Original Japanese Trailer for “Woman of the Dunes”
“Eija Okada plays an amateur entomologist who has left Tokyo to study an unclassified species of beetle that resides in a remote, vast desert; when he misses his bus back to civilization, he is persuaded to spend the night in the home of a young widow (Kiyoko Kishida) who lives in a hut at the bottom of a sand dune. What results is one of cinema’s most bristling, unnerving, and palpably erotic battles of the sexes, as well as a nightmarish depiction of everyday Sisyphean struggle….” You can find this film on Criterion here.
Circa 1955: A diving horse mid-dive with the rider clinging to its neck. (photo by Three Lions/Getty Images)
Circa 1955: Dinah, a diving horse stands with her rider after a dive. (photo by Three Lions/Getty Images)
William Frank “Doc” Carver or “Evil Spirit,” as he was sometimes known, was a talented, freewheelin sharp shooter and former dentist in the late 19th century. One day in 1881, whilst chasing bandits in Nebraska on horse back, a bridge he crosses collapses and he and his horse dive 60 feet into the the river below. It is this event that inspires Carver to develop the diving horse act. Carver trained various animals and went on tour. His son, Al Carver constructed the ramp and tower and his daughter Lorena Carver was the first rider. Sonora Webster Carver, William “Doc” Carver’s daughter-in-law, joined the show in 1924. The show became a permanent fixture at Atlantic City’s very popular venue, Steel Pier. This popular American past time disappeared shortly after the 1950s.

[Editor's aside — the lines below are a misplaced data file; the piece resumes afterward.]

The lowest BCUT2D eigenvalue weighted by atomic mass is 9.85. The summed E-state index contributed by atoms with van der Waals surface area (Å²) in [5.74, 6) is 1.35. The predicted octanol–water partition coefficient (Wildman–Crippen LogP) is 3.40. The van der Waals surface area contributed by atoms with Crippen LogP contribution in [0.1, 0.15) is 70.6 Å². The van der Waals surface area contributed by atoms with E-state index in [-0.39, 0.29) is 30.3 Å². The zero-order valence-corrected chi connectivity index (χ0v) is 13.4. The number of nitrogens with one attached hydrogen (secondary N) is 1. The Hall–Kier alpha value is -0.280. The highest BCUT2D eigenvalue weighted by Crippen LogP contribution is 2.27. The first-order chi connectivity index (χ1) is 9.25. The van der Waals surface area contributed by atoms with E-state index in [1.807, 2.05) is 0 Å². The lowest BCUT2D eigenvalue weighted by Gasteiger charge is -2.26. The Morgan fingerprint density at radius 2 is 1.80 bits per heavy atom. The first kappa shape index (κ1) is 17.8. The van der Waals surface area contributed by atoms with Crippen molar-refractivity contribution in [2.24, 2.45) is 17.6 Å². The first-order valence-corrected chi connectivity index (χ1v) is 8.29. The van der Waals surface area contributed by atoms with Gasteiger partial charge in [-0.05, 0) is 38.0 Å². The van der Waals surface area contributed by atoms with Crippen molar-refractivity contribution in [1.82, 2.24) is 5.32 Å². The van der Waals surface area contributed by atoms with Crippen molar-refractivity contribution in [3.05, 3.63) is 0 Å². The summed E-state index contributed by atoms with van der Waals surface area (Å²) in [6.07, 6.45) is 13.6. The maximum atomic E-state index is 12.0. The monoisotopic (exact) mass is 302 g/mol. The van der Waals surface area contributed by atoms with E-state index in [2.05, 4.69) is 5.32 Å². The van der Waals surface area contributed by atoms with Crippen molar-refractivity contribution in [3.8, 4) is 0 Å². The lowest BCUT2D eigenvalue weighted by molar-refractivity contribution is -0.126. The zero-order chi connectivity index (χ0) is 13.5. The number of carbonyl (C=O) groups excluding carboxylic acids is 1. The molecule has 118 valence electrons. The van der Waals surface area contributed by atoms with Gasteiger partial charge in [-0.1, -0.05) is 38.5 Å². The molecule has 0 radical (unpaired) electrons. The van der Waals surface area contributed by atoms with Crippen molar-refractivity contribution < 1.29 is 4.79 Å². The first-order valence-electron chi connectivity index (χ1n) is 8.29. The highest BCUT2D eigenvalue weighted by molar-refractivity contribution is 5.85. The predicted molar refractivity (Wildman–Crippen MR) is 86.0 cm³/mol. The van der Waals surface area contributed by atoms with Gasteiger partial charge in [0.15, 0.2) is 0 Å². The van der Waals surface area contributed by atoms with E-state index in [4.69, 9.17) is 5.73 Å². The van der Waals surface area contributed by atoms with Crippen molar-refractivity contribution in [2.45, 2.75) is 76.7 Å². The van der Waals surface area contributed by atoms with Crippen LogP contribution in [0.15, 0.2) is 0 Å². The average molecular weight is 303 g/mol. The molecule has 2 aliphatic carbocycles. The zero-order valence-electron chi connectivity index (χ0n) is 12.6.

“I Am Secretly An Important Man is a feature length documentary film portrait of Steven J. Bernstein (aka Jesse Bernstein), one of Seattle’s most celebrated voices. His angry, surprisingly fresh, lyrical writings are about sensitive souls, drifters and drug addicts; people alienated by a society that refuses to understand them. He peeled back the ugliness and the darkness of life on the fringe to expose tender and not so tender human feeling. His unique rhythms, filled with humor and pain, were especially exciting when read in his own gravely voice. People packed into theaters, bars and cafes to hear him read and sing.” www.iamsecretlyanimportantman.com
George Stubbs, born in England in 1724 and died in England in 1806, was extremely fond of painting horses. His painting Brood Mares and Foals, just sold for close to sixteen million dollars at a Sotheby’s auction.
In 1970, folk singer Linda Perhacs release her only album Parallelograms to barely any notice. Only in the last 10 years has her music be rediscovered and appreciated. Parallelograms has just been reissued on vinyl. Click here.
A few years back I was lucky enough to be photographed by the iconic Paul Jasmin. It was at a beautiful house in the hills behind Los Angeles and I had to wear a diamond studded purse on my head; it felt ridiculous, but the photographs were beautiful. Steidl is about to releasea book of Jasmin’s photography compiled over the last two years entitled “California Dreaming.” Jasmin, who is by most standards an old man by now, finds youth the antidote. Described as “dreamers,” the subjects captured in his photographs, who have come to to Los Angeles to pursue their careers as musicians and actors, bask in a classic nuanced glamor that only through the eye and through the lens of Jasmin can such be captured. “California Dreaming” makes the ultimate argument for Los Angeles as a golden mirage of both glamorous aspiration and sunsoaked leisure.” Find it here.